Reza Baraheni as a Resistant Translator Before the Islamic Revolution (1961–1979)
Provided that translation is a purposeful activity and conditioned by the receiving context, this study aimed at investigating how ‘resistance’ has been enacted in Reza Baraheni’s three literary translations into Persian, produced during a period of time from 1961 to the Islamic Revolution in 1979 in Iran. These chosen works include Ivo Andrich’s The Bridge on the Drina (1915), William Shakespeare’s Richard III (1597), and Carlo Maria Franzero’s Cleopatra (1962). In order to explain the causes of such translations, an analytical model based on Aristotle’s four types of cause, as proposed by Pym (1998/2014) to study causation in translation was used, attempting to explore how the translator’s affiliations and ideologies as the efficient cause, his selections of texts to translate as the material cause, and his translation strategies and stylistic choices as the formal cause, facilitated the purpose of resistance in his translations as the final cause in an Aristotelian sense.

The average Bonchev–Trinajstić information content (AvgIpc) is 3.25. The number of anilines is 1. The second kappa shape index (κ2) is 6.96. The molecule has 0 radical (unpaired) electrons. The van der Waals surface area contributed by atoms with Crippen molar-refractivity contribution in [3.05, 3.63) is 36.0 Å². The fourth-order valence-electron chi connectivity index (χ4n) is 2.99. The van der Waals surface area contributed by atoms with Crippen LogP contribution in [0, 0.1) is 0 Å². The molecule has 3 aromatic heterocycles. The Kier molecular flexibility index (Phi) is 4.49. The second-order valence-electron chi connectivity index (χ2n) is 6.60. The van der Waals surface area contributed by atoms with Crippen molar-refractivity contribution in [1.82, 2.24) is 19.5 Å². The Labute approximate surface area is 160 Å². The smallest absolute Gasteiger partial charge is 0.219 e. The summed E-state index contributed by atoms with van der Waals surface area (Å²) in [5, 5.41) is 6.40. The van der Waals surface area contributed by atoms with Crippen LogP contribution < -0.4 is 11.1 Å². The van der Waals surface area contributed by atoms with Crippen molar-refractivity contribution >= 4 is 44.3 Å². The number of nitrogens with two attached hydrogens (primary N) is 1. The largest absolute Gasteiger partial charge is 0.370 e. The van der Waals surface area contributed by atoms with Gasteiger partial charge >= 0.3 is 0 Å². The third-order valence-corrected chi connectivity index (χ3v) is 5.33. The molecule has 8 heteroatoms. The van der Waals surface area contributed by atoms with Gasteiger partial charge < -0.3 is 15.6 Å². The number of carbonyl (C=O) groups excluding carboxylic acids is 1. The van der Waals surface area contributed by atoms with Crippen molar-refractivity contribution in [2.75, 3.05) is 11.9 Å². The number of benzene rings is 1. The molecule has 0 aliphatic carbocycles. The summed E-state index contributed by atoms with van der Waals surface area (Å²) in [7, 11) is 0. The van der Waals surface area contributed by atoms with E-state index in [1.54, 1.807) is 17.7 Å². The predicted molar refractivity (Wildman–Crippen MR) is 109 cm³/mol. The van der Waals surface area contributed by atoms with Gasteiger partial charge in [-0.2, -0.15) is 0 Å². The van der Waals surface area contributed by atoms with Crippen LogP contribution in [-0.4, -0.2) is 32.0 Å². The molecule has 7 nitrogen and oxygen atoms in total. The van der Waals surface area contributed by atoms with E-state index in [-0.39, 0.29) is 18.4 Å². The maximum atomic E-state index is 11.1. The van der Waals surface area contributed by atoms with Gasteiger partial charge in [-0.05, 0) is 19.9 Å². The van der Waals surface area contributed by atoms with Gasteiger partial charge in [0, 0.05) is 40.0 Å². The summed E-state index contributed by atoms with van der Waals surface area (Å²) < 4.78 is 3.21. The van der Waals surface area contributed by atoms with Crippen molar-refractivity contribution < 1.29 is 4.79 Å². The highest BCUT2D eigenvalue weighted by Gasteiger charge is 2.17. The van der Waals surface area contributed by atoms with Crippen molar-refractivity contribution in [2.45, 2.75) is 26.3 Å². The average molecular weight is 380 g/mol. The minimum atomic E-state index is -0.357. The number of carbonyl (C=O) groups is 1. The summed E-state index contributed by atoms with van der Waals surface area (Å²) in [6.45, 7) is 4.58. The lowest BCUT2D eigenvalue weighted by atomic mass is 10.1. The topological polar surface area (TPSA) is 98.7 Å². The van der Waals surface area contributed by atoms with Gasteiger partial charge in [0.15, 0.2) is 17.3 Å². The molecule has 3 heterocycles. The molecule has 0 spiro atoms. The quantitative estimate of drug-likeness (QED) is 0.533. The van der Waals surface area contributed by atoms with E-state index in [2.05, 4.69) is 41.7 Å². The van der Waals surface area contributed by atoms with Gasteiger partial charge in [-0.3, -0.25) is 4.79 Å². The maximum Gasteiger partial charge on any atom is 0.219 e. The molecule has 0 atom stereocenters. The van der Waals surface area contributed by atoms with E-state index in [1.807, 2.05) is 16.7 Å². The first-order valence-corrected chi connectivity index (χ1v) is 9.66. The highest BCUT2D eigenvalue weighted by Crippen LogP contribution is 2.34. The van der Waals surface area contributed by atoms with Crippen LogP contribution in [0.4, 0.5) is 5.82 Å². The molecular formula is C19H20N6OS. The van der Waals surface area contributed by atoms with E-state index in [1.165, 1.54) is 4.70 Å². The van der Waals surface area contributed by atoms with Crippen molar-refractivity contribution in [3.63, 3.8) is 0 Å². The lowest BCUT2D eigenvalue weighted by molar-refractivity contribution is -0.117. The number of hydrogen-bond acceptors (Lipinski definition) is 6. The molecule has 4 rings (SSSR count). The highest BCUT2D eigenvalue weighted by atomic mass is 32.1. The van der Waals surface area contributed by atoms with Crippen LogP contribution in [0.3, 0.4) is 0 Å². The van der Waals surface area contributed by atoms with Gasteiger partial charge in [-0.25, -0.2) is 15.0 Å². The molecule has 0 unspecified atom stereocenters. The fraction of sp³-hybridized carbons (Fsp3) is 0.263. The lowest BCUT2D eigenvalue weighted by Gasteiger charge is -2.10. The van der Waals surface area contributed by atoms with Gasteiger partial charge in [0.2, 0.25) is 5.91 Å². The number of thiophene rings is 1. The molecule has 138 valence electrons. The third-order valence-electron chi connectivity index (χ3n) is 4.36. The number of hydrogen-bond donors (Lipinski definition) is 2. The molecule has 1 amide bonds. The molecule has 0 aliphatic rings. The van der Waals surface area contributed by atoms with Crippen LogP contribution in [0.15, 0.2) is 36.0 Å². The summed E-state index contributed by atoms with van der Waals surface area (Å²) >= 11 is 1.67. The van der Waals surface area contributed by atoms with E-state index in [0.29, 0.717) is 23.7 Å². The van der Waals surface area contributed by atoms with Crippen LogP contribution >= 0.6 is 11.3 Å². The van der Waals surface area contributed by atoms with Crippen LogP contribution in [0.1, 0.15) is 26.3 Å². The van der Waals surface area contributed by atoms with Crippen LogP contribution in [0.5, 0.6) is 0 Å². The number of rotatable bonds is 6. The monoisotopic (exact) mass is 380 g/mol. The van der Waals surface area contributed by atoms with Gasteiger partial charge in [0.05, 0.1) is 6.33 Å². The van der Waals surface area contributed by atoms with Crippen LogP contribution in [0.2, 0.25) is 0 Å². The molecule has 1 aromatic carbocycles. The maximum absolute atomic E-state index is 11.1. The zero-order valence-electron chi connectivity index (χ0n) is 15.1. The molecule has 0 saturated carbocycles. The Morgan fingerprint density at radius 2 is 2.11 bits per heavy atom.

Keywords: Aristotle’s causal model, Resistance, Resistant translation
Keywords:Aristotle’s causal model, Resistance, Resistant translation
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Copyright Licensee: Iranian Journal of Translation Studies. This article is an open access article distributed under the terms and conditions of the Creative Commons Attribution–NonCommercial 4.0 International (CC BY-NC 4.0 license).